The Southwestern Historical Quarterly, Volume 75, July 1971 - April, 1972 Page: 122
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Southwestern Historical Quarterly
litically, until after it came under Spanish rule. In his history of the
city in the American period, he attempts some statistical examina-
tions of the New Orleans business community and finds a high degree
of interrelationship between the economic elite and the political lead-
ers of the community. At the same time, however, he finds a consid-
erable amount of concern for the public welfare on the part of the
elite. But this is not a statistical or quantifying study; it is not "new
economic history." It is traditional economic history of the best type,
utilizing some of the general concepts which the new economic his-
torians have begun to popularize.
Clark has mined Spanish and French, as well as English, sources
to find scattered details. He organizes and pieces them together imagi-
natively, and fits the history of this important area of the United
States into the general pattern of our past. He has performed an im-
portant service; this is a significant book. I do not, however, recom-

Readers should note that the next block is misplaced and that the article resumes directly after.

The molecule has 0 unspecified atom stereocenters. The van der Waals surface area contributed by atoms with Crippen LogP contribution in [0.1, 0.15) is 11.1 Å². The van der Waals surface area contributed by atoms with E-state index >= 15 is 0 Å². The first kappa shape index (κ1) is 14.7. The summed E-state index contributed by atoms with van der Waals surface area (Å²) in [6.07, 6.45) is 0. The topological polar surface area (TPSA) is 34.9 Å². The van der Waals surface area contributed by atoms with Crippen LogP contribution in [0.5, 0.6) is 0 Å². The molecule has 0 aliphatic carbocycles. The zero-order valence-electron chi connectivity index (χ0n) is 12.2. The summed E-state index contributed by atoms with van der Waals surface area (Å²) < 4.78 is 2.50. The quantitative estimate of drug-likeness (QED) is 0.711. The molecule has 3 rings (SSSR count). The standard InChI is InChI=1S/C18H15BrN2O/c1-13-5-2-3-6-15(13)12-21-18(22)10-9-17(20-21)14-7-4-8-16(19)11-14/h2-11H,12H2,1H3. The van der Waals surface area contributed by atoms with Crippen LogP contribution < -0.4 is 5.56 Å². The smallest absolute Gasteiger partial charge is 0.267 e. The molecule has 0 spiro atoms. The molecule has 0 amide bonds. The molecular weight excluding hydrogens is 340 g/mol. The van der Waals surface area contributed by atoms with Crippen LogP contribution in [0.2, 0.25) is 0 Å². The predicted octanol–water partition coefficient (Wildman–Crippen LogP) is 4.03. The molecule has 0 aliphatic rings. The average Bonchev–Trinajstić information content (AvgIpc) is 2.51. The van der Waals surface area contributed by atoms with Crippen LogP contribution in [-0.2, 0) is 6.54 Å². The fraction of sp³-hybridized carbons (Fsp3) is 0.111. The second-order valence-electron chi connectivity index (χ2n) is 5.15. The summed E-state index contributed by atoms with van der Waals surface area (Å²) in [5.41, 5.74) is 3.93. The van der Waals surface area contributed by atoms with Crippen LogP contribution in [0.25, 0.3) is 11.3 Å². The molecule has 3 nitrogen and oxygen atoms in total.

mend it as popular reading, in spite of the clear and sometimes
graceful style. The volume has a few tables and an above average
North Texas State University DALE ODUM
Our Roots Grow Deep: A History of Cottle County. By Carmen Taylor
Bennett. (Paducah, Texas: Privately printed, 1970. Pp. 213. Il-
lustrations, appendix. $8.88.)
Cottle County lies directly west of the looth Meridian, just south
of Childress near the eastern escarpment of the Caprock and it is
traversed by all three prongs of Pease River. The county, created in
1876, along with some twenty others, by the carving up of sprawling
Fannin County, was named for Alamo defender George Washington
Cottle. The author states that Cottle's father-in-law, who was with
Sam Houston at San Jacinto, used as his personal battle cry: "You
killed Wash Cottle!" instead of "Remember the Alamo!"
Deep in the heart of the big-ranch country, Cottle County is still
remarkably free of settlements. Besides the county seat, Paducah, the
only two other road-map communities are Dunlap and Swearingen.
Necessarily, the major portion of Mrs. Bennett's written history per-
tains to Paducah.
Particularly interesting are quotes from the several original journals
and letters. They reveal the sturdy frontier characters at their best.
These same qualities are also evident in the numerous old portraits.
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Texas State Historical Association. The Southwestern Historical Quarterly, Volume 75, July 1971 - April, 1972, periodical, 1972; Austin, Texas. (texashistory.unt.edu/ark:/67531/metapth101201/m1/134/?rotate=90: accessed October 22, 2017), University of North Texas Libraries, The Portal to Texas History, texashistory.unt.edu; crediting Texas State Historical Association.